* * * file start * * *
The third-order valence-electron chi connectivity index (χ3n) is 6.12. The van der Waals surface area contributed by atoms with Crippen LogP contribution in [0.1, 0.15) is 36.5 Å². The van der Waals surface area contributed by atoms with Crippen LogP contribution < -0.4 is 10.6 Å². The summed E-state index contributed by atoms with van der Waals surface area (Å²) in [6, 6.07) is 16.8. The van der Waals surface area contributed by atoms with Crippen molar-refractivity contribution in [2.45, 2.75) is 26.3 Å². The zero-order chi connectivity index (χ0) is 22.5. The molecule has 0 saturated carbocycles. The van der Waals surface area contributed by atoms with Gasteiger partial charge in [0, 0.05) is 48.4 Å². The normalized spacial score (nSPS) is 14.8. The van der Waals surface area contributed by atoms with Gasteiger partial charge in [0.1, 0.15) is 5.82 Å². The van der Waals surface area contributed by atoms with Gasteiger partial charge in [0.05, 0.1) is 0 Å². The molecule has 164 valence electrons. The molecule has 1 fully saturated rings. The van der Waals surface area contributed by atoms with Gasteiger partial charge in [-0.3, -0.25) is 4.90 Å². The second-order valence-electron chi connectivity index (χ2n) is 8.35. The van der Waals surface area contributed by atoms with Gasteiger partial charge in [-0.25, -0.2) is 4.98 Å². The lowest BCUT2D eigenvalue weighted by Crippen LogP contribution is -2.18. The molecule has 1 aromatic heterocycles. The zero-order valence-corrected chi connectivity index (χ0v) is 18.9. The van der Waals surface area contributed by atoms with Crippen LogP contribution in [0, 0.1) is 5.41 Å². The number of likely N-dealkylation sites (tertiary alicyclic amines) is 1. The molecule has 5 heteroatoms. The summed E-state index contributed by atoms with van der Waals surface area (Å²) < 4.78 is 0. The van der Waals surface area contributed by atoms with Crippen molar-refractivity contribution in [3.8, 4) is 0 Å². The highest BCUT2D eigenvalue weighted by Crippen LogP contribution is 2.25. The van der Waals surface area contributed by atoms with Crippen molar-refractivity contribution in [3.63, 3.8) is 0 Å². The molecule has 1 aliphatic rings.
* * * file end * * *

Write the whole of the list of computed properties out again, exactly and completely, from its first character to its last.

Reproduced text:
The third-order valence-electron chi connectivity index (χ3n) is 6.12. The van der Waals surface area contributed by atoms with Crippen LogP contribution in [0.1, 0.15) is 36.5 Å². The van der Waals surface area contributed by atoms with Crippen LogP contribution < -0.4 is 10.6 Å². The summed E-state index contributed by atoms with van der Waals surface area (Å²) in [6, 6.07) is 16.8. The van der Waals surface area contributed by atoms with Crippen molar-refractivity contribution in [2.45, 2.75) is 26.3 Å². The zero-order chi connectivity index (χ0) is 22.5. The molecule has 0 saturated carbocycles. The van der Waals surface area contributed by atoms with Gasteiger partial charge in [0, 0.05) is 48.4 Å². The normalized spacial score (nSPS) is 14.8. The van der Waals surface area contributed by atoms with Gasteiger partial charge in [0.1, 0.15) is 5.82 Å². The van der Waals surface area contributed by atoms with Gasteiger partial charge in [0.05, 0.1) is 0 Å². The molecule has 164 valence electrons. The molecule has 1 fully saturated rings. The van der Waals surface area contributed by atoms with Gasteiger partial charge in [-0.3, -0.25) is 4.90 Å². The second-order valence-electron chi connectivity index (χ2n) is 8.35. The van der Waals surface area contributed by atoms with Gasteiger partial charge in [-0.25, -0.2) is 4.98 Å². The lowest BCUT2D eigenvalue weighted by Crippen LogP contribution is -2.18. The molecule has 1 aromatic heterocycles. The zero-order valence-corrected chi connectivity index (χ0v) is 18.9. The van der Waals surface area contributed by atoms with Crippen LogP contribution in [0, 0.1) is 5.41 Å². The number of likely N-dealkylation sites (tertiary alicyclic amines) is 1. The molecule has 5 heteroatoms. The summed E-state index contributed by atoms with van der Waals surface area (Å²) < 4.78 is 0. The van der Waals surface area contributed by atoms with Crippen molar-refractivity contribution in [3.8, 4) is 0 Å². The highest BCUT2D eigenvalue weighted by Crippen LogP contribution is 2.25. The van der Waals surface area contributed by atoms with Crippen molar-refractivity contribution in [3.63, 3.8) is 0 Å². The molecule has 1 aliphatic rings.